Electromagnetic fields - RTE

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Electromagnetic fields
7 questions…
7 answers.
ecently, we have seen considerable public debate sur-
rounding electromagnetic fields and their effects on
For example:
Are they dangerous for people and animals?
Should people take any special precautions against them?
How reliable are the studies that have been carried
out on this subject ?
What is EDF and RTE's position on this issue?
These are legitimate questions that deserve clear and well-sup-
ported answers.
This document is intended to provide those answers, giving rea-
ders the information they need to draw their own informed
RTE is the exclusive Transmission System Operator in France. Originally conceived by the Law of 10th
February 2000 on modernisation and development of public service electricity, it was officially set up
on 1st July 2000.
This Law sets the conditions for the opening of the French electricity market, and stipulates that the
transmission system operator must be independent from EDF's other activities.
What is an
electromagnetic field ?
he concept of a field is
used mainly by
It refers to the influence that
an object (for example a
magnet or a lamp) may exert
on the space around it. In the
same way, we talk about a
gravitational field to describe
the force of attraction that the
Earth exerts on living beings
and objects situated within its
In the electricity sphere,
there are two distinct types
of field:
The electric field.
This is linked to voltage, in other
words electrical charges. It exists
as soon as an appliance is plug-
ged in, even if it is not yet swit-
ched on.
The magnetic field.
This is linked to the movement
of electrical charges, in other
words the flow of a current. In
order for it to exist, the
appliance must be both
plugged in and switched on.
The combinaton of these
two fields leads us to
speak of "electromagne-
tic field".
The current is
flowing. The
field is
present along
with the
electric field.
The lamp is
plugged in but
not switched
on: there is an
electric field,
but no
magnetic field
Electric fields are measured
in volts per metre (V/m) or for
higher values in kiloVolts per
metre (kV/m).
They become much weaker
with distance. All kinds of obs-
tacles (trees, fences, etc.) can
reduce them or even stop
them altogether.
Magnetic fields are measured
in Tesla (T) or microTesla (µT or
0.000 001 T). The old unit of
measurement, the Gauss (G), is
still sometimes used (1 G is
equivalent to 100 µT), especially
in English-speaking countries.
It, too, fades rapidly depen-
ding on the distance, but com-
mon materials practically do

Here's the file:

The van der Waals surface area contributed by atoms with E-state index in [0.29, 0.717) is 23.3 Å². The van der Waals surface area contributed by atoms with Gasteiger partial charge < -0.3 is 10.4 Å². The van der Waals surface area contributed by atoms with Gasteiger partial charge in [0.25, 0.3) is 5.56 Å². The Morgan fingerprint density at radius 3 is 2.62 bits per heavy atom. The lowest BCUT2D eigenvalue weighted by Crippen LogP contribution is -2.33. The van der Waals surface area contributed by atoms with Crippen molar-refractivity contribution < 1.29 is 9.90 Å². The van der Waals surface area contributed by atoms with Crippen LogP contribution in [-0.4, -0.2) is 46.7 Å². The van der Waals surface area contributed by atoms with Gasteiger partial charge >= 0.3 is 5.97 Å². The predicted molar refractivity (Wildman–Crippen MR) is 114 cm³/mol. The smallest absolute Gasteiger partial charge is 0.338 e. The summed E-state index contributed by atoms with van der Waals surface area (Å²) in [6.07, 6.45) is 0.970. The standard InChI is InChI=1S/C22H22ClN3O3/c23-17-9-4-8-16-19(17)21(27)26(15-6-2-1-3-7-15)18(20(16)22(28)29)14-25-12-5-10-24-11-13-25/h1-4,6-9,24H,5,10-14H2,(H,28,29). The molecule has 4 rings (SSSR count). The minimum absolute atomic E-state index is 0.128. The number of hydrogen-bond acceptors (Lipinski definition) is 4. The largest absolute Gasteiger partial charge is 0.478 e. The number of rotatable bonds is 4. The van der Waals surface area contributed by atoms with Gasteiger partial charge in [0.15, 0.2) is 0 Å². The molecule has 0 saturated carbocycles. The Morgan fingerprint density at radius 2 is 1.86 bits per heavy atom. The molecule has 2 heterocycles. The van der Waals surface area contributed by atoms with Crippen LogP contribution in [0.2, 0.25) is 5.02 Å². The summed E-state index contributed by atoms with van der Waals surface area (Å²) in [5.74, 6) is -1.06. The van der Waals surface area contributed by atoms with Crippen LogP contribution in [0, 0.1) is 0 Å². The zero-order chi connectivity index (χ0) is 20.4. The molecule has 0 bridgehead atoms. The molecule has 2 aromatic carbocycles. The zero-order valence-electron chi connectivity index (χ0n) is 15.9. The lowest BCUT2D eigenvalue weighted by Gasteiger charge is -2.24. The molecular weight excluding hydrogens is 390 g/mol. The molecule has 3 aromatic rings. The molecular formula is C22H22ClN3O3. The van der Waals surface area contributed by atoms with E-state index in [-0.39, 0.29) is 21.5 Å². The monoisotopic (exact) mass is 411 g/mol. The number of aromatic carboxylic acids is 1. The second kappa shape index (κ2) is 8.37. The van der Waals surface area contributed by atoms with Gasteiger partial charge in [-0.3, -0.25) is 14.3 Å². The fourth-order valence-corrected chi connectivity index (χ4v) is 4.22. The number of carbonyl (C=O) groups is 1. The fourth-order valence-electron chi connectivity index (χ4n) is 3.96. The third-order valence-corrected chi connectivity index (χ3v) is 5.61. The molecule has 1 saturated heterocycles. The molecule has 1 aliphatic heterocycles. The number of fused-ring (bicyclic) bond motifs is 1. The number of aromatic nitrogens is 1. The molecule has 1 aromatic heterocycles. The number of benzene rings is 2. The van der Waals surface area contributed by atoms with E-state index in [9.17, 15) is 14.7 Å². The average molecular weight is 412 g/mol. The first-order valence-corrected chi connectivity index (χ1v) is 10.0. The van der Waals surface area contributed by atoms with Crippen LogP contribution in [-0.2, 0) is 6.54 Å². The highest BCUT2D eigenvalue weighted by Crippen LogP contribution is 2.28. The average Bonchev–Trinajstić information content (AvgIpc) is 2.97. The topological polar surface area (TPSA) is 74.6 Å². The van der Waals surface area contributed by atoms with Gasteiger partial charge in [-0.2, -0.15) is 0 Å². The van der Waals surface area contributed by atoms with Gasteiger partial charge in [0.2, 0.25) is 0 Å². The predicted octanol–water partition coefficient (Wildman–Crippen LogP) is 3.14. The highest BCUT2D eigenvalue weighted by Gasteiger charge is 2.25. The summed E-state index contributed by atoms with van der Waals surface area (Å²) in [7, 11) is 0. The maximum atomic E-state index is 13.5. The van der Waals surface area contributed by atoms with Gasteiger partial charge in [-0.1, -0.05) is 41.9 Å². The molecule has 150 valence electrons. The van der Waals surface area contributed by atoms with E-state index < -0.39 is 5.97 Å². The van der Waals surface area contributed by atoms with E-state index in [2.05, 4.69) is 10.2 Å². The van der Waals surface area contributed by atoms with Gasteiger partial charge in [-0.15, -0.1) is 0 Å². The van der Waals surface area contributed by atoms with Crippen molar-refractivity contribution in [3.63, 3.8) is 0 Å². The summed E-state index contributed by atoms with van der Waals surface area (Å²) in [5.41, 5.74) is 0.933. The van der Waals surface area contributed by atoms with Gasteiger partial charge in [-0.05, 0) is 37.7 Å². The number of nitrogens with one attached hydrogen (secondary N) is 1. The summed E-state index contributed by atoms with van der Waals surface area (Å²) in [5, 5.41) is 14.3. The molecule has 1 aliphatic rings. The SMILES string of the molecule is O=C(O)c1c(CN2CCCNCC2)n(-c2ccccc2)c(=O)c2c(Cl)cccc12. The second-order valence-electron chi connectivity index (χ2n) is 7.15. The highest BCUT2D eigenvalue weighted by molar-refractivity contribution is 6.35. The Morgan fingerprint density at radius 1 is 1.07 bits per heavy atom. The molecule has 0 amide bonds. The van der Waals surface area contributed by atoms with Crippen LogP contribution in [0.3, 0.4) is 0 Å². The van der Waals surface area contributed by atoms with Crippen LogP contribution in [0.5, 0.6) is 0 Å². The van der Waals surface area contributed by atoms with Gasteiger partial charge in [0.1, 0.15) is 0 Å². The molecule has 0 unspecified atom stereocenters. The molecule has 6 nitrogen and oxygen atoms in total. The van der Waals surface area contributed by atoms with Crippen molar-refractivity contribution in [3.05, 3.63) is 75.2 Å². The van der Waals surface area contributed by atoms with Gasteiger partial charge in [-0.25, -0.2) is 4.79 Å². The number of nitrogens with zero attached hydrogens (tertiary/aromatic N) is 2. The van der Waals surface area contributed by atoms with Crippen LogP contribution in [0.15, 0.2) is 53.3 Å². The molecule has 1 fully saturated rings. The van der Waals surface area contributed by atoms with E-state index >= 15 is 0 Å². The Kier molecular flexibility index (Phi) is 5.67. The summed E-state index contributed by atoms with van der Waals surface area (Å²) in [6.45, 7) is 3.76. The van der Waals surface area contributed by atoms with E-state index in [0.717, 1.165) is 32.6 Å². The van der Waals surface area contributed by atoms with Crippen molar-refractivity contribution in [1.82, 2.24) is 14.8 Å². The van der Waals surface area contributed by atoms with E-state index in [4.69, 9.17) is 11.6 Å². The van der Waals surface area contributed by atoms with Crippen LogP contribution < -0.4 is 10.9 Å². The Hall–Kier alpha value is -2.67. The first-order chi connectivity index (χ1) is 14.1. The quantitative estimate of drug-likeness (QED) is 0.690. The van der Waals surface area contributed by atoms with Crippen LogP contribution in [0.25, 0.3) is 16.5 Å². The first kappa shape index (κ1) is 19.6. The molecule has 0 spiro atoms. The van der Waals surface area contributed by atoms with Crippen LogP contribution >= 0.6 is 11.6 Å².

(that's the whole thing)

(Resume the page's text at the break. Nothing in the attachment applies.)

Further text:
not stop it.
All the fields are also characte-
rised by a frequency, in other
words, by a number of oscilla-
tions in a given time. This fre-
quency is measured in Hertz
Where can
electric and magnetic fields
be found ?
verywhere! They exist
in all parts of the world,
although they may be
produced by very different
sources: some are natural,
whilst others are the result of
human activity.
The Earth's magnetic field.
We are all fami-
liar with this one,
which is respon-
sible for pointing
compass needles
due north. It is
about 50 µT in
our part of the world.
Natural el ectri c and
magneti c fi el ds.
Two examples:
The atmosphere.
It contains electrical charges which
exist constantly and everywhere.
The magnitudes of the resulting
electric fields may
vary considerably,
from 100 V/m
when the wea-
ther is fine up to
20,000 V/m in the
midst of a cloudy
Natural electric and magnetic
fields are constant or vary very
little over time. They are said
to be static as their frequency
is very low, or even zero.
Most man-made fields ocsilla-
te rapidly and regularly: they
are alternating fields. Their
frequency, expressed in
Hertz, is therefore positive.
Man-made electric and
magnetic fields.
These might be the 50 to 60
Hertz fields created by electric
They come from anything which
runs on electricity or which is used
to channel it.
This includes everything from RTE's
electric installations such as high-
voltage and very high-voltage
lines, right down to low-voltage
domestic appliances such as
hairdryers, electric razors, televi-
sions and computers.
Are electromagnetic fields
linked to ...
... magnetism?
... X-rays and microwaves?
ublic awareness has
been drawn to these
issues in a somewhat
alarmist fashion.
This has led to a certain
amount of confusion...
With magnetism...
The dictionary gives two very dif-
ferent definitions of the word
magnetism. On the one hand, it
is the area of science concerned
with the properties of magnets.